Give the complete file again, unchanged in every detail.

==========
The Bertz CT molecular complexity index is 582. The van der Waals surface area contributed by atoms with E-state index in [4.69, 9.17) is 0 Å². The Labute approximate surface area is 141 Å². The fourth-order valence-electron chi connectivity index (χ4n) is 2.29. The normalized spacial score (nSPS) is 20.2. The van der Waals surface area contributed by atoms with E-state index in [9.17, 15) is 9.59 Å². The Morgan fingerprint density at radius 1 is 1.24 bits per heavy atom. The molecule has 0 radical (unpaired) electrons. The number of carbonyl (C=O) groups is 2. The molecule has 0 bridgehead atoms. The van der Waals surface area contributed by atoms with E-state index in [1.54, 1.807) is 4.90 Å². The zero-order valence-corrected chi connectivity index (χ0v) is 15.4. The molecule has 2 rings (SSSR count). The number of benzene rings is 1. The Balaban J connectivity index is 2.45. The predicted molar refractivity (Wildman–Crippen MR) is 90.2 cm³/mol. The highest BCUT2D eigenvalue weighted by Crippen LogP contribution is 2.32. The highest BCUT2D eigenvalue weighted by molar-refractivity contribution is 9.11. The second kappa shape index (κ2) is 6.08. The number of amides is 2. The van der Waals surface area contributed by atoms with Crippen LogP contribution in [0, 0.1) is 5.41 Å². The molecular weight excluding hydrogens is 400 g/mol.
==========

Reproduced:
The Bertz CT molecular complexity index is 582. The van der Waals surface area contributed by atoms with E-state index in [4.69, 9.17) is 0 Å². The Labute approximate surface area is 141 Å². The fourth-order valence-electron chi connectivity index (χ4n) is 2.29. The normalized spacial score (nSPS) is 20.2. The van der Waals surface area contributed by atoms with E-state index in [9.17, 15) is 9.59 Å². The Morgan fingerprint density at radius 1 is 1.24 bits per heavy atom. The molecule has 0 radical (unpaired) electrons. The number of carbonyl (C=O) groups is 2. The molecule has 0 bridgehead atoms. The van der Waals surface area contributed by atoms with E-state index in [1.54, 1.807) is 4.90 Å². The zero-order valence-corrected chi connectivity index (χ0v) is 15.4. The molecule has 2 rings (SSSR count). The number of benzene rings is 1. The Balaban J connectivity index is 2.45. The predicted molar refractivity (Wildman–Crippen MR) is 90.2 cm³/mol. The highest BCUT2D eigenvalue weighted by Crippen LogP contribution is 2.32. The highest BCUT2D eigenvalue weighted by molar-refractivity contribution is 9.11. The second kappa shape index (κ2) is 6.08. The number of amides is 2. The van der Waals surface area contributed by atoms with Crippen LogP contribution in [0, 0.1) is 5.41 Å². The molecular weight excluding hydrogens is 400 g/mol.